U.S. Defense Secretary Lloyd Austin visited the Gerald R. Ford aircraft carrier in the eastern Mediterranean Sea on Wednesday and thanked its crew for their role in helping prevent a broader conflict in the Middle East during the Israel-Hamas war.

The nuclear-powered Ford, a small, floating city of over 4,000 people with eight squadrons of aircraft, became a powerful symbol of American resolve by rushing closer to Israel after it was attacked by the Palestinian militant group Hamas on Oct. 7.

Austin has extended the Ford’s deployment three times, hoping its presence would make Iran and Iran-aligned groups — particularly Lebanon’s Hezbollah — think twice before joining the fight against Israel.

“This carrier and crew are making history. Sometimes our greatest achievements are the bad things that we stop from happening,” Austin said in an all-hands call broadcast over the ship’s intercom.

“And at a moment of huge tensions in the region, you all have been the lynchpin to preventing a wider regional conflict.”

He later told reporters travelling with him: “One of our goals is to make sure that the crisis in Gaza does not expand into a regional conflict. And I think we’ve done a good job of managing that.”

How much longer the Ford stays in the eastern Mediterranean is unclear, as is whether it will depart for its home port in Virginia before Israel moves from high-intensity combat in Gaza to a more limited phase of the war to dismantle Hamas.

Austin discussed planning for the transition with Israeli leaders on Monday in Tel Aviv, with an international outcry mounting over the high civilian death toll in Gaza.

Asked whether the risk of regional war would be reduced when and if Israel shifts to a lower-intensity campaign in Gaza, Austin said on Wednesday: “If that happens… it’s hard to speculate but I think it’s logical that…we would see some reduction in activity.”

When Israel might start the transition is unclear, and Austin told reporters while in Israel that he was not there to dictate timelines to the close American ally.


Until regional tensions subside, Austin must consider what more the U.S. and its partners can do to deter Iran’s allies in Lebanon, Iraq, Syria and Yemen — all of whom are trying to impose costs on Israel and Washington over the Gaza conflict.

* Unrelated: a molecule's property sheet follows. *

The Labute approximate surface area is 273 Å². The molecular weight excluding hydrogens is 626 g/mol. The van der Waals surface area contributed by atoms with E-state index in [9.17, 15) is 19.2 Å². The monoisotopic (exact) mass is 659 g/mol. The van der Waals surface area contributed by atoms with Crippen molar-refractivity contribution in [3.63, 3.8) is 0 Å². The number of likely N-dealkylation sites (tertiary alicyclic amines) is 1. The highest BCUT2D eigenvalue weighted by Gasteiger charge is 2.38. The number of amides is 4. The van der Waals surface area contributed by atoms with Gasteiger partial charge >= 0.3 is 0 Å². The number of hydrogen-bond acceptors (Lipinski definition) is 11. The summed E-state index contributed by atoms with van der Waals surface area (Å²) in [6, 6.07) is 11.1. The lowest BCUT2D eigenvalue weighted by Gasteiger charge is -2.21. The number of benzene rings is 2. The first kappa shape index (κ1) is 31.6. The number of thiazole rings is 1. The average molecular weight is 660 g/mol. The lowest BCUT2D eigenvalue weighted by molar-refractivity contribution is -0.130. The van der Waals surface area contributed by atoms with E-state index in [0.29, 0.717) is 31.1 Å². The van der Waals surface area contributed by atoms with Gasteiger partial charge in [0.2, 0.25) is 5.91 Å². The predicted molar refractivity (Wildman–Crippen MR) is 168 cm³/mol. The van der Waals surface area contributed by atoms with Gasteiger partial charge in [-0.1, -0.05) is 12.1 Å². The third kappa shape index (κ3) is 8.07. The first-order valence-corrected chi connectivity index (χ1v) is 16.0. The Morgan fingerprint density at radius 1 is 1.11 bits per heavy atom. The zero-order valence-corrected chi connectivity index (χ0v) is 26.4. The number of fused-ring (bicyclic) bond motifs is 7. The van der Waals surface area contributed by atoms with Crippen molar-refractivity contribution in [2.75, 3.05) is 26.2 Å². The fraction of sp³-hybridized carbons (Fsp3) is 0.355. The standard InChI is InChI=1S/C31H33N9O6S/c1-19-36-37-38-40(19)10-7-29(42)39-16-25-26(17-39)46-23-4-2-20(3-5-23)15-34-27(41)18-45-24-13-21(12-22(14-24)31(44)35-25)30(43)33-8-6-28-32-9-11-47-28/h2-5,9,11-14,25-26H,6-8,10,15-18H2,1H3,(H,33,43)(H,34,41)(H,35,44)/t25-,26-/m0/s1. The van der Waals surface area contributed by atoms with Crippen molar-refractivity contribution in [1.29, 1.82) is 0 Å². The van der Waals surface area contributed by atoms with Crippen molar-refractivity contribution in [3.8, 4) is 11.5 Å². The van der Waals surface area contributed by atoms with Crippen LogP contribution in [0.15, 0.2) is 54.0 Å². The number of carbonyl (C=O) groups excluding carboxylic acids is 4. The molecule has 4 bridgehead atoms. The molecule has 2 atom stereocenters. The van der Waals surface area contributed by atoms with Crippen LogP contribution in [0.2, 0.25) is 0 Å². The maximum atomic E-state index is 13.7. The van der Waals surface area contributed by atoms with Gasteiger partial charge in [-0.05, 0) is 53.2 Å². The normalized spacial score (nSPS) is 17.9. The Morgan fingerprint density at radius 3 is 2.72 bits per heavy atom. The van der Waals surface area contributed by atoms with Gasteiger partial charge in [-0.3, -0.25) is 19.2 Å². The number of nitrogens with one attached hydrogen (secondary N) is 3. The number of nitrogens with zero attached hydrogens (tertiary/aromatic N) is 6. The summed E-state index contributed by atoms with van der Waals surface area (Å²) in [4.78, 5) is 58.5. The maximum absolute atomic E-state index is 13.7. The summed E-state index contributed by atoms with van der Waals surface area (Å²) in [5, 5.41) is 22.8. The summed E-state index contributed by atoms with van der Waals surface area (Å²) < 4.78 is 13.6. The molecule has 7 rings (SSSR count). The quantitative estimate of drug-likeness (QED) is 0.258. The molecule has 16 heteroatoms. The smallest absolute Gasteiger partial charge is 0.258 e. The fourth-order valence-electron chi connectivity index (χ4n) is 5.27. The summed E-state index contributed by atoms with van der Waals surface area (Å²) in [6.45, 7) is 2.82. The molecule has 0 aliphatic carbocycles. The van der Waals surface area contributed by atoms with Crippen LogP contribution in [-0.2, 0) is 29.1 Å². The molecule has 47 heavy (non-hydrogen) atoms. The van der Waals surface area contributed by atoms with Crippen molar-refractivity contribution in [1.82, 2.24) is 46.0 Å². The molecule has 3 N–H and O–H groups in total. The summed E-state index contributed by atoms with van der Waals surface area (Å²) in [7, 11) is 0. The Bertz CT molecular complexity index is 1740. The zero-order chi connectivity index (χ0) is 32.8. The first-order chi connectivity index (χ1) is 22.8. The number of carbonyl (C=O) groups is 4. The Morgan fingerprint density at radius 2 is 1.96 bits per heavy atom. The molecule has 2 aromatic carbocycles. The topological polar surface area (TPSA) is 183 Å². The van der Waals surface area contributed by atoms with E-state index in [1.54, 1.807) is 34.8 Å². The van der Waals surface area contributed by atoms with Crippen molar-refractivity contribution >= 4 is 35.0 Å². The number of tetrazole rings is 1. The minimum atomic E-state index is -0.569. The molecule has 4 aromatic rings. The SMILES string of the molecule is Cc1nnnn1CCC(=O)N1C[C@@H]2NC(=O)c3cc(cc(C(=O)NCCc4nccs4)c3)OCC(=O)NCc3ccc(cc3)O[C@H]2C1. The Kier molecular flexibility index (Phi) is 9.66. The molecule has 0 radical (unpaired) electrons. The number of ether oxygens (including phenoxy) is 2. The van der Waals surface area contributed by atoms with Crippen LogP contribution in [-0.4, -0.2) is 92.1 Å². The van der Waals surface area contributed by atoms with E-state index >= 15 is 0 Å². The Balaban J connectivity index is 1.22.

In Iraq and Syria, U.S. troops have endured drone and rocket attacks by Iran-backed militia.

Iran-aligned Houthis in Yemen have disrupted global trade by attacking commercial tankers and container ships in the Red Sea with drones and missiles.

On Tuesday, Austin announced the creation of a maritime security initiative to respond to the attacks. Houthi leader Abdel-Malek al-Houthi said on Wednesday the group would start firing missiles at U.S. warships if Washington got more involved in its affairs or targeted Yemen.

During his Middle East trip, Austin also met senior leaders in Qatar, which helped broker a ceasefire between Israel and Hamas and has an open line of communication to both nations.

U.S. and Israeli officials say the rapid deployment of the Ford and other assets after the Israel-Hamas war began sent a critical message to Hezbollah, warning it of the costs of opening a major new front for Israel.

Even so, experts say tensions along the Israel-Lebanon border are still high and Israel remains concerned about a possible ground incursion in the north.

The Ford is the U.S. Navy’s newest aircraft carrier. Its air wing has carried out more than 8,000 sorties, more than a quarter of them since repositioning to the eastern Mediterranean.

Captain Rick Burgess, the commanding officer, acknowledged that extending the vessel’s deployment over the festive holidays hit the crew hard at first, but that they were doing well now.

“I think everyone went through a few days of just getting through it,” Burgess told reporters.

More than 3.5 million meals have been served on the aircraft carrier, and the crew has consumed more than 155,000 Red Bull energy drinks, the military says.

“I’m honestly not sure what I find more impressive: That you’ve racked up more than 15,000 flight hours, or that you’ve consumed more than 155,000 Red Bulls,” Austin said.

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